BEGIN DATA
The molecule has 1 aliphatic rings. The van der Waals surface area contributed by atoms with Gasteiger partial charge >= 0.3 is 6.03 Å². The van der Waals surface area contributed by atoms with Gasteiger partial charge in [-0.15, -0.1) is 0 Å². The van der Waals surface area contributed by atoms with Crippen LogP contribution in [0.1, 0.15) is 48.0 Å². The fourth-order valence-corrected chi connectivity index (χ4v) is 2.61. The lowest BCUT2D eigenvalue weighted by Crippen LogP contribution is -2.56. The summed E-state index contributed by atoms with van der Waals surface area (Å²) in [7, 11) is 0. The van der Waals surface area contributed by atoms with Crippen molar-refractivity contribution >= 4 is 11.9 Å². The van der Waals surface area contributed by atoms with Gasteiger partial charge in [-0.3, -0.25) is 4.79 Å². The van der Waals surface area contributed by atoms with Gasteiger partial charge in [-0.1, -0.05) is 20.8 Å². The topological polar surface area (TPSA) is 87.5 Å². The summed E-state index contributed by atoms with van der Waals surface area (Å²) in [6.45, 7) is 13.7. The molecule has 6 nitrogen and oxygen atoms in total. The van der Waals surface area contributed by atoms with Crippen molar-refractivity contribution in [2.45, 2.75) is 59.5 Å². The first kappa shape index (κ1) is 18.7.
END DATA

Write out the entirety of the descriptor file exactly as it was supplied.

The molecule has 1 aliphatic rings. The van der Waals surface area contributed by atoms with Gasteiger partial charge >= 0.3 is 6.03 Å². The van der Waals surface area contributed by atoms with Gasteiger partial charge in [-0.15, -0.1) is 0 Å². The van der Waals surface area contributed by atoms with Crippen LogP contribution in [0.1, 0.15) is 48.0 Å². The fourth-order valence-corrected chi connectivity index (χ4v) is 2.61. The lowest BCUT2D eigenvalue weighted by Crippen LogP contribution is -2.56. The summed E-state index contributed by atoms with van der Waals surface area (Å²) in [7, 11) is 0. The van der Waals surface area contributed by atoms with Crippen molar-refractivity contribution >= 4 is 11.9 Å². The van der Waals surface area contributed by atoms with Gasteiger partial charge in [-0.3, -0.25) is 4.79 Å². The van der Waals surface area contributed by atoms with Gasteiger partial charge in [-0.1, -0.05) is 20.8 Å². The topological polar surface area (TPSA) is 87.5 Å². The summed E-state index contributed by atoms with van der Waals surface area (Å²) in [6.45, 7) is 13.7. The molecule has 6 nitrogen and oxygen atoms in total. The van der Waals surface area contributed by atoms with Crippen molar-refractivity contribution in [2.45, 2.75) is 59.5 Å². The first kappa shape index (κ1) is 18.7.